Posts Tagged 'photosynthesis'

Bioprocess strategies for enhancing the outdoor production of Nannochloropsis gaditana: an evaluation of the effects of pH on culture performance in tubular photobioreactors

A priority of the industrial applications of microalgae is the reduction of production costs while maximizing algae biomass productivity. The purpose of this study was to carry out a comprehensive evaluation of the effects of pH control on the production of Nannochloropsis gaditana in tubular photobioreactors under external conditions while considering the environmental, biological, and operational parameters of the process. Experiments were carried out in 3.0 m3 tubular photobioreactors under outdoor conditions. The pH values evaluated were 6.0, 7.0, 8.0, 9.0, and 10.0, which were controlled by injecting pure CO2 on-demand. The results have shown that the ideal pH for microalgal growth was 8.0, with higher values of biomass productivity (Pb) (0.16 g L−1 d−1), and CO2 use efficiency (ECO2) (74.6% w w−1); RCO2/biomass value obtained at this pH (2.42 gCO2 gbiomass−1) was close to the theoretical value, indicating an adequate CO2 supply. At this pH, the system was more stable and required a lower number of CO2 injections than the other treatments. At pH 6.0, there was a decrease in the Pb and ECO2; cultures at pH 10.0 exhibited a lower Pb and photosynthetic efficiency as well. These results imply that controlling the pH at an optimum value allows higher CO2 conversions in biomass to be achieved and contributes to the reduction in costs of the microalgae production process.

Continue reading ‘Bioprocess strategies for enhancing the outdoor production of Nannochloropsis gaditana: an evaluation of the effects of pH on culture performance in tubular photobioreactors’

Acclimation history modulates effect size of calcareous algae (Halimeda opuntia) to herbicide exposure under future climate scenarios

Highlights

•Calcifying algae were exposed to herbicide and future climate scenarios combined.

•Half of the algae were given long acclimation to future climate-change conditions.

•Experimental effects were exaggerated for algae that were not acclimated.

•Still, herbicide effects on acclimated algae stronger in future climate conditions

•Results show the need of climate-adjusted thresholds for water quality guidelines.

Abstract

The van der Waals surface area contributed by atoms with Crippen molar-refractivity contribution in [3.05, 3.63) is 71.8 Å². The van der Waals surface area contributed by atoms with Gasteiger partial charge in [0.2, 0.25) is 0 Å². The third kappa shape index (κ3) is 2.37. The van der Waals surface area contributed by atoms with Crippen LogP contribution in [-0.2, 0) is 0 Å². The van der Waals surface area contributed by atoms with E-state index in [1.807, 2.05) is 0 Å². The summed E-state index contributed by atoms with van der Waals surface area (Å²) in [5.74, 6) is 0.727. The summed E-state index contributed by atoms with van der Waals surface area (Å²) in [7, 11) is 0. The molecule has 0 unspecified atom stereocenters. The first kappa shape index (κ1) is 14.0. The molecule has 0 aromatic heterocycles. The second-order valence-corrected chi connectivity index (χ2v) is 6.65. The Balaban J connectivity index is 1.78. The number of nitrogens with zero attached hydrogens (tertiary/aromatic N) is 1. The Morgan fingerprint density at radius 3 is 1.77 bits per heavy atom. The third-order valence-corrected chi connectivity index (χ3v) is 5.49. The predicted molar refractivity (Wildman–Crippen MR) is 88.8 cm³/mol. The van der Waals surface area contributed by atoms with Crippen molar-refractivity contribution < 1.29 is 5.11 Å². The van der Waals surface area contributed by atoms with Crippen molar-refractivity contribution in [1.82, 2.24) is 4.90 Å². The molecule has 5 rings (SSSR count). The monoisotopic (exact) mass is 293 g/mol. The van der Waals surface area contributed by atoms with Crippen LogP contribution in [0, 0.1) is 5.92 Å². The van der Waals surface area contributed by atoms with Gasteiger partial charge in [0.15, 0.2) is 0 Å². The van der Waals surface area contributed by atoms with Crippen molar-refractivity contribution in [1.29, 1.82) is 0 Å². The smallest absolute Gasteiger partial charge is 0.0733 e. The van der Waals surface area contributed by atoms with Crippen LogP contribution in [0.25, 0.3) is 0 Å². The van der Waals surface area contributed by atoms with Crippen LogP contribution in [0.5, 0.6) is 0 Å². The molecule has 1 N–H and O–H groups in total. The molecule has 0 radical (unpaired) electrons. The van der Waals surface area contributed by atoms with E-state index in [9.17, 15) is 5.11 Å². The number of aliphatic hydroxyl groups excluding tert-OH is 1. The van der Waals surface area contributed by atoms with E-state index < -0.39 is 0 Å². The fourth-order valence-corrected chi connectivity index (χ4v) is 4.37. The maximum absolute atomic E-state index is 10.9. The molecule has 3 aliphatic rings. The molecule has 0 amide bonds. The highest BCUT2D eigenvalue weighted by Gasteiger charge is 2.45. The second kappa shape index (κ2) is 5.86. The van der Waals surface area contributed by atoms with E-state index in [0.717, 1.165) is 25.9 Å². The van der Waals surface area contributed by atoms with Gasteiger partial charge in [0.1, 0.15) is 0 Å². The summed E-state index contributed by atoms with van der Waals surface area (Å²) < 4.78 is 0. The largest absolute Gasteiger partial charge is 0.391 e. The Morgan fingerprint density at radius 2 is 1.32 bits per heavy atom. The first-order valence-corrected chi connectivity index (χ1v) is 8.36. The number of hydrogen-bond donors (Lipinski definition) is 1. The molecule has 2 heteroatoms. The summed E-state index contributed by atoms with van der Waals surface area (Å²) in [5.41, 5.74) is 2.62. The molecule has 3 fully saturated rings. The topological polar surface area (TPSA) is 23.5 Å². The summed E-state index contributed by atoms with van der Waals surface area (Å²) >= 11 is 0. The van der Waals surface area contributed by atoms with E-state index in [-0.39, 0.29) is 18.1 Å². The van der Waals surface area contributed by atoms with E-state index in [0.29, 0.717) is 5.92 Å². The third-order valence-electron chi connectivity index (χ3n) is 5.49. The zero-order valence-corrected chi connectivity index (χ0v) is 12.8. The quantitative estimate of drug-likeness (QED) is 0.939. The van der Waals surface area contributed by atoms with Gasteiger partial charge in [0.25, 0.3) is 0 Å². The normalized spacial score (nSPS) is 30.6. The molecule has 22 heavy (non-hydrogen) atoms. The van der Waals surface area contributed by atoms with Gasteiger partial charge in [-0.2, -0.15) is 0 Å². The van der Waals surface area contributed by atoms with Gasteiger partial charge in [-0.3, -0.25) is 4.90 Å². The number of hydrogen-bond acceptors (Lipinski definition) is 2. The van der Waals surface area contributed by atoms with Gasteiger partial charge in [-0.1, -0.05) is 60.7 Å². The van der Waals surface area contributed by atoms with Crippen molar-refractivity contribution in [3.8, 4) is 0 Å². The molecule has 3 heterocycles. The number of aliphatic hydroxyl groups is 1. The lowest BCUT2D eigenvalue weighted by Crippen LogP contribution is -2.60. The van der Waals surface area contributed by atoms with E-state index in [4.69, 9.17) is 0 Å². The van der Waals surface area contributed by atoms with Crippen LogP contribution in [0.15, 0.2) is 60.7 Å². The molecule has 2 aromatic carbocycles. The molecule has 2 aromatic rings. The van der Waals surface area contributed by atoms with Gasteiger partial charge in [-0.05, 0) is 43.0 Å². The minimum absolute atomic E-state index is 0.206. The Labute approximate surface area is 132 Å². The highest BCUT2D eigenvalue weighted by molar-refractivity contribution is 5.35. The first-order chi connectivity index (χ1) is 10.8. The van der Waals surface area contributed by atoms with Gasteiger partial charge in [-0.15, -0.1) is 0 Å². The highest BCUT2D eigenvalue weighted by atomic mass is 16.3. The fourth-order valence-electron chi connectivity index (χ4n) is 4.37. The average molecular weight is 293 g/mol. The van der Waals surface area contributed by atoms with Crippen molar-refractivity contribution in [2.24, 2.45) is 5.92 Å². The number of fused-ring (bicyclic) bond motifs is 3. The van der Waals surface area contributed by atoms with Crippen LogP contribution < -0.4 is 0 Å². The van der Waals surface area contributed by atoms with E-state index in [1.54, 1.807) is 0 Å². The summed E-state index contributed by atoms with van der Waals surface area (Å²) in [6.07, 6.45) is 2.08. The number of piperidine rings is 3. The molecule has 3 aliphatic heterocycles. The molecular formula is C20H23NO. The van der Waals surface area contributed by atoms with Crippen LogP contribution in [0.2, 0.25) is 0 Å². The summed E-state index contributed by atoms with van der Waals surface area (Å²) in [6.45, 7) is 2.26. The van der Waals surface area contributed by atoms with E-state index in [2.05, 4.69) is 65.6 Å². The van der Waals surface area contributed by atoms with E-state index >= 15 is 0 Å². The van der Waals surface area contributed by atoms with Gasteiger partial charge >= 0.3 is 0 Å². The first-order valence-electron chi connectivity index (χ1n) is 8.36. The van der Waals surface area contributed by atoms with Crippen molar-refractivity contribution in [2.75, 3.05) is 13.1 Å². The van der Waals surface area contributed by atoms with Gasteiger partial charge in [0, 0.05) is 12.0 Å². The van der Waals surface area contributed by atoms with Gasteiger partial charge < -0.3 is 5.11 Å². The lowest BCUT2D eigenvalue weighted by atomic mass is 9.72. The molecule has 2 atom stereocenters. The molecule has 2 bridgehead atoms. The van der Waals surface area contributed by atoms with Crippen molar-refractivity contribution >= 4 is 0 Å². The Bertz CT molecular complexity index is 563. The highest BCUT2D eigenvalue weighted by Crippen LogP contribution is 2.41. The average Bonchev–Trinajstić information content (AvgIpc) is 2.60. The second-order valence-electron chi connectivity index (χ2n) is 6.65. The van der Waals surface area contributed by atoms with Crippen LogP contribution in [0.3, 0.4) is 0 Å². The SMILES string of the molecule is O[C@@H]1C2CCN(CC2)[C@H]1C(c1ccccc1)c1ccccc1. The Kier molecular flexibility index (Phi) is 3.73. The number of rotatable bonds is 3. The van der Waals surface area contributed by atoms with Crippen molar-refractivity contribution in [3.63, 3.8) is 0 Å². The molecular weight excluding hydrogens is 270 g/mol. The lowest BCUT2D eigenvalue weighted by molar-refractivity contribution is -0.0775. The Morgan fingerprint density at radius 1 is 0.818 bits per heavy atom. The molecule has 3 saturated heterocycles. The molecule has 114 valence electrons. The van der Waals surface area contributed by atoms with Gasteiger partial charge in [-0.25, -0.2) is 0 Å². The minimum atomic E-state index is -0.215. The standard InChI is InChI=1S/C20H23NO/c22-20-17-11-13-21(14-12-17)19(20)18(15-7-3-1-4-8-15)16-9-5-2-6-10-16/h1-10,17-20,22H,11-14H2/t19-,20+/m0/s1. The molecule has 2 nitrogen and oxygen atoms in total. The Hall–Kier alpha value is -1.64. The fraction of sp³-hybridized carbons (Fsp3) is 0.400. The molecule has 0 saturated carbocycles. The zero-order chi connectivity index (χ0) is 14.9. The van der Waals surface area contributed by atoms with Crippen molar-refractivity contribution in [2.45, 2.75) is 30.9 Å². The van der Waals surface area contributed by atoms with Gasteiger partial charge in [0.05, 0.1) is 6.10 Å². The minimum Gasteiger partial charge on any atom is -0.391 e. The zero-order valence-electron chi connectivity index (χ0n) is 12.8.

Tropical marine habitat-builders such as calcifying green algae can be susceptible to climate change (warming and acidification). This study evaluated the cumulative effects of ocean warming (OW), ocean acidification (OA) and the herbicide diuron on the calcifying green algae Halimeda opuntia. We also assessed the influence of acclimation history to experimental climate change conditions on physiological responses. H. opuntia were exposed for 15 days to orthogonal combinations of three climate scenarios [ambient (28 °C, pCO2 = 378 ppm), 2050 (29 °C, pCO2 = 567 ppm) and 2100 (30 °C, pCO2 = 721 ppm)] and to six diuron concentrations (up to 29 μg L−1). Half of the H. opuntia had been acclimated for eight months to the climate scenarios in a mesocosm approach, while the remaining half were not pre-acclimated, as is current practice in most experiments. Climate effects on quantum yield (ΔF/Fm′), photosynthesis and calcification in future climate scenarios were significantly stronger (by −24, −46 and +26%, respectively) in non-acclimated algae, suggesting experimental bias may exaggerate effects in organisms not appropriately acclimated to future-climate conditions. Thus, full analysis was done on acclimated plants only. Interactive effects of future climate scenarios and diuron were observed for ΔF/Fm′, while the detrimental effects of climate and diuron on net photosynthesis and total antioxidant capacity (TAC) were additive. Calcification-related enzymes were negatively affected only by diuron, with inhibition of Ca-ATPase and upregulation of carbonic anhydrase. The combined and consistent physiological and biochemical evidence of negative impacts (across six indicators) of both herbicide and future-climate conditions on the health of H. opuntia highlights the need to address both climate change and water quality. Guideline values for contaminants may also need to be lowered considering ‘climate adjusted thresholds’. Importantly, this study highlights the value of applying substantial future climate acclimation periods in experimental studies to avoid exaggerated organism responses to OW and OA.